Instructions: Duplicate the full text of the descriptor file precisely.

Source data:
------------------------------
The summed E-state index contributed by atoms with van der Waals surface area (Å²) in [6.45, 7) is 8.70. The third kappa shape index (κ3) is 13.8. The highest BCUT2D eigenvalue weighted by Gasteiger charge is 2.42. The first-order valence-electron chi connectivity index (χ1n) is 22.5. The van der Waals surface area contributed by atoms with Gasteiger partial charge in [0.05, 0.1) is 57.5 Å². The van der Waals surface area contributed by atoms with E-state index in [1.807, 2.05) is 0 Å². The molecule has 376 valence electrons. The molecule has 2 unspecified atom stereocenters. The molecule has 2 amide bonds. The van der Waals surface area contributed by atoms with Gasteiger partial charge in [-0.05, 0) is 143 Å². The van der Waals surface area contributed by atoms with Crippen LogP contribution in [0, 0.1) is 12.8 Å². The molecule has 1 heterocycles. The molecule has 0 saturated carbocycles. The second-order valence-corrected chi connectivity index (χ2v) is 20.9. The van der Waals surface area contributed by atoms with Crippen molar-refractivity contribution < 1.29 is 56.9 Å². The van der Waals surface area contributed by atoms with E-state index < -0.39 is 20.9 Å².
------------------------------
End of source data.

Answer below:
The summed E-state index contributed by atoms with van der Waals surface area (Å²) in [6.45, 7) is 8.70. The third kappa shape index (κ3) is 13.8. The highest BCUT2D eigenvalue weighted by Gasteiger charge is 2.42. The first-order valence-electron chi connectivity index (χ1n) is 22.5. The van der Waals surface area contributed by atoms with Gasteiger partial charge in [0.05, 0.1) is 57.5 Å². The van der Waals surface area contributed by atoms with E-state index in [1.807, 2.05) is 0 Å². The molecule has 376 valence electrons. The molecule has 2 unspecified atom stereocenters. The molecule has 2 amide bonds. The van der Waals surface area contributed by atoms with Gasteiger partial charge in [-0.05, 0) is 143 Å². The van der Waals surface area contributed by atoms with Crippen LogP contribution in [0, 0.1) is 12.8 Å². The molecule has 1 heterocycles. The molecule has 0 saturated carbocycles. The second-order valence-corrected chi connectivity index (χ2v) is 20.9. The van der Waals surface area contributed by atoms with Crippen molar-refractivity contribution < 1.29 is 56.9 Å². The van der Waals surface area contributed by atoms with E-state index < -0.39 is 20.9 Å².